The New York Yankees haven’t looked this vulnerable during spring training in a very long time. Having lost Nick Swisher and Russell Martin to free agency, planning around a rehabilitating Alex Rodriguez, the 2013 Yankees needed a healthy camp while hoping legends Derek Jeter and Mariano Rivera make full recoveries from major surgeries.
Sunday’s news bulletin: Curtis Granderson will miss 10 weeks with a fractured right forearm.
Season-ruining? No. Devastating? Absolutely.
Given the Yankees’ current structure, Granderson was one of their most indispensable players. He led the Yankees with 43 home runs last season, a career high. The other projected outfielders — Brett Gardner and Ichiro Suzuki — supplied a grand total of nine in 2012.
In fact, with Granderson out until sometime in May, the Yankees are expected to begin the season with only two of their top eight home-run hitters from last season: Robinson Cano and Mark Teixeira. Granderson and Rodriguez are injured; Swisher, Russell Martin, Raul Ibañez and Eric Chavez signed elsewhere as free agents.
The Yankees have one of baseball’s oldest rosters, so wear-and-tear on their eldest position players was expected during the year. But not Granderson — and certainly not now. Granderson, 31, projected to be the third- or fourth-youngest member of the Opening Day lineup.
The timing of Granderson’s absence was particularly damaging on a number of levels: Granderson surely hoped to get off to a strong start entering his final season before free agency, and the Yankees planned for him to work on playing left field this spring, with Gardner shifting to center.
Toronto Blue Jays left-hander J.A. Happ hit Granderson with a pitch during the first inning of the Yankees’ Grapefruit League home opener Sunday afternoon. However unlucky it was, the incident has exposed the Yankees’ flawed roster construction.
The Yankees didn’t sign Swisher — or Josh Hamilton, or Michael Bourn — at least in part because of a desire to keep their payroll beneath $189 million beginning next year. They didn’t trade for Justin Upton — an ideal acquisition, due to his reasonable contract — because they lacked the high-ceiling, close-to-the-majors prospects Arizona wanted.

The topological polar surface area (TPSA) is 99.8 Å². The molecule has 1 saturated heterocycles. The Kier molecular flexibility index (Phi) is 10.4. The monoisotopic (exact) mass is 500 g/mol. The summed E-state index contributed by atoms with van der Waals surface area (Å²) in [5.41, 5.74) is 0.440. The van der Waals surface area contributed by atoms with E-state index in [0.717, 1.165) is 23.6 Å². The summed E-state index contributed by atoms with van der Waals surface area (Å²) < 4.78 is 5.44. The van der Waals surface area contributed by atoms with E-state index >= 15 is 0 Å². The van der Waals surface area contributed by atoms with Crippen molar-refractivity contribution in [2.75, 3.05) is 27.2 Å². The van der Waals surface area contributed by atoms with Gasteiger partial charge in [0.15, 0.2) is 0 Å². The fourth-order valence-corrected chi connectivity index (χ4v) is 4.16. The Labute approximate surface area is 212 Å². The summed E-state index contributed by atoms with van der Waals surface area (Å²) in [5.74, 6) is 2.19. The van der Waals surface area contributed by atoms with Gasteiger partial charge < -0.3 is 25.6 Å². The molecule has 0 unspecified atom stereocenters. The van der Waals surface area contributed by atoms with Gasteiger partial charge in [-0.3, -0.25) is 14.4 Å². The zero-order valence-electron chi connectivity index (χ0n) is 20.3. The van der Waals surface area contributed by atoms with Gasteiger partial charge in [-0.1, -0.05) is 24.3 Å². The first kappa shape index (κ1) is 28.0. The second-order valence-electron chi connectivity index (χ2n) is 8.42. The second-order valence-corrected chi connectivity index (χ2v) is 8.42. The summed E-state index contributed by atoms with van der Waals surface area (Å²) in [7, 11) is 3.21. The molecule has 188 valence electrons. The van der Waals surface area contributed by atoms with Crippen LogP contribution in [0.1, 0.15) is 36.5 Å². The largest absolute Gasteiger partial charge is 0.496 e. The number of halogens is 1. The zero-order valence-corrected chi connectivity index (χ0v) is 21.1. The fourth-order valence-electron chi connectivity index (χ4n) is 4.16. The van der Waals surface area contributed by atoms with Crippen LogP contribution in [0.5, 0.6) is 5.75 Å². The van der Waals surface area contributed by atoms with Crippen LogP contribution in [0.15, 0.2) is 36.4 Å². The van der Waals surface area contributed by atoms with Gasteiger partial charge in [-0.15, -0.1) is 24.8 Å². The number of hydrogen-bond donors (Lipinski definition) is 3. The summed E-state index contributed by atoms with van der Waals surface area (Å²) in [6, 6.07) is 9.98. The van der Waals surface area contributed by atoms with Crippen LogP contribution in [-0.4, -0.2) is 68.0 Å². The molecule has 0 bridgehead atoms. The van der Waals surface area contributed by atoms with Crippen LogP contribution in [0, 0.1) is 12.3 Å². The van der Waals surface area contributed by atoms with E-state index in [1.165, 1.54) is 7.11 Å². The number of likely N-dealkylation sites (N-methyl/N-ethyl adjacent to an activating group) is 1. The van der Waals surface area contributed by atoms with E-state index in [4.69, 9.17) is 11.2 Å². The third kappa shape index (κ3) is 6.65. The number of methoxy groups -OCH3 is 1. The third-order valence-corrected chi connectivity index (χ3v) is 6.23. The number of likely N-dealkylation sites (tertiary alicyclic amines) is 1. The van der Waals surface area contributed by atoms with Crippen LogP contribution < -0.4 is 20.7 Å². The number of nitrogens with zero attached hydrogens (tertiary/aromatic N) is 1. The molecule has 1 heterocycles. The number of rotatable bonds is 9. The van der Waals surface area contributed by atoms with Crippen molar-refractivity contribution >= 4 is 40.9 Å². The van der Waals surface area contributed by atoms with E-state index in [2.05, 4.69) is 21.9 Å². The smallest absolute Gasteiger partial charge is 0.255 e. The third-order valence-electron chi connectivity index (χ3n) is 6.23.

Now, only two days into spring training, the Yankees have discovered what happens to organizations that decline to spend on free agents and fail to successfully develop their best prospects: They are forced to hope their top players stay healthy because they lack the depth to withstand significant injuries. With Granderson out, the mighty Yankees could be forced to open the season with Matt Diaz or Juan Rivera — each a non-roster invitee — as the everyday left fielder.
Of course, the Yankees could swing a trade. Chicago Cubs left fielder Alfonso Soriano, a former Yankee, is a natural candidate. Soriano is coming off an excellent season — 32 home runs, 108 RBI, .821 OPS — and the rebuilding Cubs are willing to consider offers for him. (Soriano is owed $36 million over the next two seasons and has full no-trade protection.)
But it’s rarely easy to agree on a trade, particularly when one party (Cubs president of baseball operations Theo Epstein, in this case) knows the other (Yankees general manager Brian Cashman) is at a strategic disadvantage. The fact that Epstein and Cashman once were on opposite ends of the Red Sox-Yankees rivalry only adds to the intrigue.
The Yankees have reached the postseason 17 times in the past 18 years. That is a major league record. But there were serious doubts about their ability to stretch that to 18 for 19 even before Granderson’s injury. Now, even after leading the American League with 95 wins last year, it’s hard to say the Yankees are strong favorites to win their division, let alone the World Series.